Review: That’s What I Am (2011)

That’s What I Am (2011)

Directed by: Michael Pavone | 119 minutes | drama, comedy | Actors: Ed Harris, Chase Ellison, Molly Parker, Daniel Roebuck, Randy Orton, Daniel Yelsky, Alexander Walters, Mia Rose Frampton, Amy Madigan, Camille E. Bourgeois III, Renwick D. Scott II, Jordan Reynolds, Vanessa Cloke, Sarah Celano Dalton Mitchell, Raymond Philip Michael Diamond, Joe Chrest, Geraldine Singer, Cameron Deane Stewart, Holly Settoon, Alex Hardee, Brett Lapeyrouse, Taylor Faye Ruffin, Cassidy Smith, Sean Michael Cunningham, William Faust, Greg Kinnear

Ed Harris (1950) has been considered one of the best actors of his generation for years. Already in the early eighties he earned the necessary accolades, including for his role as astronaut John Glenn in ‘The Right Stuff’ (1983). He would be nominated four times for an Academy Award, for ‘Apollo 13’ (1995), ‘The Truman Show’ (1998), ‘Pollock’ (his directorial debut in 2000) and ‘The Hours’ (2002). In addition, several stage awards, including an Off-Broadway Theater Award, are on his mantelpiece. Harris has the rare gift of lifting a film that may not be that special in itself. It is partly because of his presence that ‘That’s What I Am’ (2010), a nostalgic coming-of-age drama set in a California sleeping town in the mid-sixties, looks away so pleasantly. Despite a lack of originality, this film manages to captivate you with its charm and modesty.

Thirteen-year-old Andy Nichol (Chase Ellison) struggles to get through the school year as unobtrusively as possible. He gets reasonable to good grades, is not popular but is certainly not one of the outcasts. When his favorite teacher Mr. Simon (Ed Harris) instructs him to complete the school year’s closing assignment with the school’s biggest misfit, a red-haired giant with floppy ears (Alexander Walters), making it difficult for him to finish the school year without conflict. He has no idea that Mr. Simon has good reason to associate him with ‘Big G’. As if his worries weren’t enough, he falls in love with the popular Mary Clear (Mia Rose Frampton, rocker Peter’s daughter) and his favorite teacher’s career is jeopardized by a frustrated bully (Camille Bourgeois ) sends an evil gossip into the world. It is noteworthy that this drama comes from the stable of WWE Movies, the film arm of the professional wrestling organization in the US. The only element that references the WWE is wrestling superstar Randy Orton’s small but pivotal role as the father of bully Jason Freel, who killed Mr. Simon is only too happy to be pilloried.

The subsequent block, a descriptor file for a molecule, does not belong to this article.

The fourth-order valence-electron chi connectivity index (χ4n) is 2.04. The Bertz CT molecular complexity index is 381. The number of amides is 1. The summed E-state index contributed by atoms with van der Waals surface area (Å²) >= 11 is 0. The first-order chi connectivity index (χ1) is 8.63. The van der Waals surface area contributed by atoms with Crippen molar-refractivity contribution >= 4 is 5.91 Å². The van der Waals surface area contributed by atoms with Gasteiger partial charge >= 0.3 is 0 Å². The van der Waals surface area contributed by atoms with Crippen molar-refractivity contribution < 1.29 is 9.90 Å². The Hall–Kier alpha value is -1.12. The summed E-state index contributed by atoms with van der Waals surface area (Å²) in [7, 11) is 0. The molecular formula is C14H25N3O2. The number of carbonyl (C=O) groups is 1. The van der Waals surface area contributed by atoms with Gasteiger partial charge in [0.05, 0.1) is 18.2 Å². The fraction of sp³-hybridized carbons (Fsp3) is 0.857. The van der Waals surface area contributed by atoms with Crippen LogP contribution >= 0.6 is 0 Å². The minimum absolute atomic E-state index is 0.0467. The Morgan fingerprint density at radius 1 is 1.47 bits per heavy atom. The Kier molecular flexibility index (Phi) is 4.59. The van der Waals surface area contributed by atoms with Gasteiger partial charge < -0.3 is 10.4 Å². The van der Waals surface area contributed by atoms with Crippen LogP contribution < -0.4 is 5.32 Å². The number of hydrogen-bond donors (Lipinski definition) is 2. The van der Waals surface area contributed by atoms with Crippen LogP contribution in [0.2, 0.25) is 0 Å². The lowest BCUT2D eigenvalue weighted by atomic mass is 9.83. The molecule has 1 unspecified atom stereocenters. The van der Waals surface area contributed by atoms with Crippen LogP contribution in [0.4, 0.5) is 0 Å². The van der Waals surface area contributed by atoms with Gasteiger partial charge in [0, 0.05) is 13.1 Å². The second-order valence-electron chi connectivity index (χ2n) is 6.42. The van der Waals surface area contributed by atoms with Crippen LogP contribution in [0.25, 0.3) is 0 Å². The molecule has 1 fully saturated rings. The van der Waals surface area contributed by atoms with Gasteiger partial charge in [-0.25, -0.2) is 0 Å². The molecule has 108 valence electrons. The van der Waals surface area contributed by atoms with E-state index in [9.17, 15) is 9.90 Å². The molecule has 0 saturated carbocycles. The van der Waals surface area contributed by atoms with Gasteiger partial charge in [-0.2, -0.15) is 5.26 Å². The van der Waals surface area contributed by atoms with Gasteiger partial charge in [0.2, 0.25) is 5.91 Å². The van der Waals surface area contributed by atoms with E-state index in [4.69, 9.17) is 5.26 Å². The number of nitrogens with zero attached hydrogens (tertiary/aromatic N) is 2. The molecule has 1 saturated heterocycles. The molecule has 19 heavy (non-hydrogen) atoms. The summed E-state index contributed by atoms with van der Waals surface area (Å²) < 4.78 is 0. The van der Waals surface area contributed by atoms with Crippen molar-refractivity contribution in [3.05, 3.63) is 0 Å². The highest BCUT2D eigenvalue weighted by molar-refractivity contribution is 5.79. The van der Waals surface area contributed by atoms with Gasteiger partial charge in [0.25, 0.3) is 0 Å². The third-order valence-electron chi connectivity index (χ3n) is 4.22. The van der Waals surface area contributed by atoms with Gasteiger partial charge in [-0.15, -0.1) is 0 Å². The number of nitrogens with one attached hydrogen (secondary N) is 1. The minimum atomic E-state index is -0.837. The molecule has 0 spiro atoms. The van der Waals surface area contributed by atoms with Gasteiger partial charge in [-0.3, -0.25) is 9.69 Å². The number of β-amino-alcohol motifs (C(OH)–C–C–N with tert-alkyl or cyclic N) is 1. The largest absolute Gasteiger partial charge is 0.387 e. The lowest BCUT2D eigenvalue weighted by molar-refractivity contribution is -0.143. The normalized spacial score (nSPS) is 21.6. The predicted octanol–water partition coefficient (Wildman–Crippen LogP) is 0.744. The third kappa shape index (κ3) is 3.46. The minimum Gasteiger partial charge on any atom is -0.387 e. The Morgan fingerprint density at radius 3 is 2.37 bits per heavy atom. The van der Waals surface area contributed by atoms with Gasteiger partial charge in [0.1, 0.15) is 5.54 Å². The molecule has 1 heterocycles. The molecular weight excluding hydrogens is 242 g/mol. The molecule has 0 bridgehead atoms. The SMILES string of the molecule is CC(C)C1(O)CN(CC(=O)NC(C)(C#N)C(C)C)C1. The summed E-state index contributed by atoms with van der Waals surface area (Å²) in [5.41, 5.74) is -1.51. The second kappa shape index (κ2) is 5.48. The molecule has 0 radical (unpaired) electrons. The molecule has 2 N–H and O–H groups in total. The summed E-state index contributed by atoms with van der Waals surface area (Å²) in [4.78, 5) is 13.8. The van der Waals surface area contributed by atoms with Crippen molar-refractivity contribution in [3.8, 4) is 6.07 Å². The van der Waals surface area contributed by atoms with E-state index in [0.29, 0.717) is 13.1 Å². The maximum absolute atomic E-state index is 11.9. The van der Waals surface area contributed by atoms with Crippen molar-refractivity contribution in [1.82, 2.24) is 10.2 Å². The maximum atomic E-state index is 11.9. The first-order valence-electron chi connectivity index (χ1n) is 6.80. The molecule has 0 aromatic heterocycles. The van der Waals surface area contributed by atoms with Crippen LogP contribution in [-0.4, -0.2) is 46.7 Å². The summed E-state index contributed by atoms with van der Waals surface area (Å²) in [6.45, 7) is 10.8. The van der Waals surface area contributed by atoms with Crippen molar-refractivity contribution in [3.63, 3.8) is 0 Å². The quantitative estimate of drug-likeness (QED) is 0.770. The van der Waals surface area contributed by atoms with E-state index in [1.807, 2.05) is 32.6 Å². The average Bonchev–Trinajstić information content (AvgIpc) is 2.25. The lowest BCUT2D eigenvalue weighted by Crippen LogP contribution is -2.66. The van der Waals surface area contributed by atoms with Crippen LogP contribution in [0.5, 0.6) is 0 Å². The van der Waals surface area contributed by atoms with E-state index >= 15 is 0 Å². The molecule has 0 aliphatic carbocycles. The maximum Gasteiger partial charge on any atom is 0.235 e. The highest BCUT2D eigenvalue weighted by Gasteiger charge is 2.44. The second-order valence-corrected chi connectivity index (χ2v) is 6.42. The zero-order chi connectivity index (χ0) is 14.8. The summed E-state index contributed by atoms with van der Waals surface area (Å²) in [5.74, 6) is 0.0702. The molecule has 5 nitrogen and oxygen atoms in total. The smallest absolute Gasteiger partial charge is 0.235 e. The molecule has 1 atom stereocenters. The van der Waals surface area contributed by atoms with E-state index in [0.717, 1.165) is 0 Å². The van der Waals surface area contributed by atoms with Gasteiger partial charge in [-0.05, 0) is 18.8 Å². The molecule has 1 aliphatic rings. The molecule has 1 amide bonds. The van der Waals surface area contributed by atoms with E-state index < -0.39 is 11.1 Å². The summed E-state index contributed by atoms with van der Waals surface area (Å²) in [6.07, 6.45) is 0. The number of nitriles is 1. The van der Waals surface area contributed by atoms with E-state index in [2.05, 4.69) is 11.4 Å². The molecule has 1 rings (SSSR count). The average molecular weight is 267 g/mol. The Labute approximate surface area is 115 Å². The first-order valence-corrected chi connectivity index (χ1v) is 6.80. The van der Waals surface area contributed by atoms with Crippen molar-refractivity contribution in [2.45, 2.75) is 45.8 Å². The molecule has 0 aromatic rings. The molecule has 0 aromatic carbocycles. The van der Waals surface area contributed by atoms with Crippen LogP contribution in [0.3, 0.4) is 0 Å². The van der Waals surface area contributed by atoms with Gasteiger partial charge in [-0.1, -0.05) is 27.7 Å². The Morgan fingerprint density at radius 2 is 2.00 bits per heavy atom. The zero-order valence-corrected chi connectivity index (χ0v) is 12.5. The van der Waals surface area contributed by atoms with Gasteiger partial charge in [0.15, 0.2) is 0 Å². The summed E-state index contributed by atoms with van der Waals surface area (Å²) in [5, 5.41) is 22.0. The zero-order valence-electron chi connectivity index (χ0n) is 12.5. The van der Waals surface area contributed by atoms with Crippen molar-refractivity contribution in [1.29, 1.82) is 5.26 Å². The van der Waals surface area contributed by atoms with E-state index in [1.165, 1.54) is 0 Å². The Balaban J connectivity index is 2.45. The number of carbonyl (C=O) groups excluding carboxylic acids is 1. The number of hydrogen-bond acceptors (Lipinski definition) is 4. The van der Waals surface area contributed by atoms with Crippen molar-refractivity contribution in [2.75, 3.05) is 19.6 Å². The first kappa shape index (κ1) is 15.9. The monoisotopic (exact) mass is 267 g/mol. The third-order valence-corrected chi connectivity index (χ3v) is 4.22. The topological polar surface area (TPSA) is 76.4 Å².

‘That’s What I Am’ is a friendly and recognizable ‘coming-of-age drama’ that harks back to the sixties. Screenwriter Mike Pavone (who also directed) has turned it into a typical American plea for tolerance and dignity, which, despite the moralizing tone, never becomes compelling. Here and there the script falls a bit short and the course of the film can be (mostly) guessed, but because this is clearly a product that was made with love, you forgive ‘That’s What I Am’ its flaws. The story is told smoothly and the acting is excellent across the board. The film also exudes a nice, nostalgic atmosphere, because the sets are composed with great attention to detail. Voice-overs are often a sign of weakness, but in ‘That’s What I Am’ the commentary by Greg Kinnear (as the grown-up Andy) is in no way disturbing.

The very young protagonist Chase Ellison is a great talent. Apparently without any effort he manages to get the viewer’s audience involved in his experience. That this film is so charming and likeable is largely because of him. The other young actors also put in excellent performances. They show how cruel children can be, but also how forgiving and benevolent. Except for Orton, who just doesn’t belong in the sixties picture of this film, all adults play solid too. Pay particular attention to Molly Parker as Andy’s mother and Amy Madigan (Ed Harris’s wife) as the school principal. The sensitive little scene in which Madigan kindly but urgently asks Harris to open up is very rewarding.

‘That’s What I Am’ doesn’t really excel at anything. It’s a film like so many others, but one that was made with a lot of love and it shows. It turns this little coming-of-age drama into a sweet and sympathetic film that is pleasant and easy to watch.

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